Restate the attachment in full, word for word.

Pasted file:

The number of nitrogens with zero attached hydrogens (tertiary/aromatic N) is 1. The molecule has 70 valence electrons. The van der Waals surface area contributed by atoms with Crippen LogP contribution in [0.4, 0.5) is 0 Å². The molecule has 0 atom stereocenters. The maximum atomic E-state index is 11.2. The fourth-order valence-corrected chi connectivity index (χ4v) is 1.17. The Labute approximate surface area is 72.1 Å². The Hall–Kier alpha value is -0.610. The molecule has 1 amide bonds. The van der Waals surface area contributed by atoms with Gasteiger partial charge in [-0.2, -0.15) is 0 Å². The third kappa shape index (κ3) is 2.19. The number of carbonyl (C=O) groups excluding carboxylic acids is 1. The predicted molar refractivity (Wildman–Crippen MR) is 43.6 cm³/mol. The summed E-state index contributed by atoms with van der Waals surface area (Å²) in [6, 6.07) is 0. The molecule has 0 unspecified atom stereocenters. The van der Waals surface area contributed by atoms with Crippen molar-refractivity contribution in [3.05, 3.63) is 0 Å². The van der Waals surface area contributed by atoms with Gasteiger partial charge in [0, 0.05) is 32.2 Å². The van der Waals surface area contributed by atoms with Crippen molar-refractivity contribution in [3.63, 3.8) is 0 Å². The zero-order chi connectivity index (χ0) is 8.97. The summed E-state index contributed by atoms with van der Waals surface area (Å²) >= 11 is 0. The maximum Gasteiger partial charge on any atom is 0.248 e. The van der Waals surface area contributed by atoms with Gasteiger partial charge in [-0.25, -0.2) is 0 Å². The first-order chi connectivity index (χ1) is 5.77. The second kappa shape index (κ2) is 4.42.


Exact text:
The number of nitrogens with zero attached hydrogens (tertiary/aromatic N) is 1. The molecule has 70 valence electrons. The van der Waals surface area contributed by atoms with Crippen LogP contribution in [0.4, 0.5) is 0 Å². The molecule has 0 atom stereocenters. The maximum atomic E-state index is 11.2. The fourth-order valence-corrected chi connectivity index (χ4v) is 1.17. The Labute approximate surface area is 72.1 Å². The Hall–Kier alpha value is -0.610. The molecule has 1 amide bonds. The van der Waals surface area contributed by atoms with Gasteiger partial charge in [-0.2, -0.15) is 0 Å². The third kappa shape index (κ3) is 2.19. The number of carbonyl (C=O) groups excluding carboxylic acids is 1. The predicted molar refractivity (Wildman–Crippen MR) is 43.6 cm³/mol. The summed E-state index contributed by atoms with van der Waals surface area (Å²) in [6, 6.07) is 0. The molecule has 0 unspecified atom stereocenters. The van der Waals surface area contributed by atoms with Crippen molar-refractivity contribution in [3.05, 3.63) is 0 Å². The van der Waals surface area contributed by atoms with Gasteiger partial charge in [0, 0.05) is 32.2 Å². The van der Waals surface area contributed by atoms with Crippen molar-refractivity contribution in [3.63, 3.8) is 0 Å². The zero-order chi connectivity index (χ0) is 8.97. The summed E-state index contributed by atoms with van der Waals surface area (Å²) >= 11 is 0. The maximum Gasteiger partial charge on any atom is 0.248 e. The van der Waals surface area contributed by atoms with Gasteiger partial charge in [-0.25, -0.2) is 0 Å². The first-order chi connectivity index (χ1) is 5.77. The second kappa shape index (κ2) is 4.42.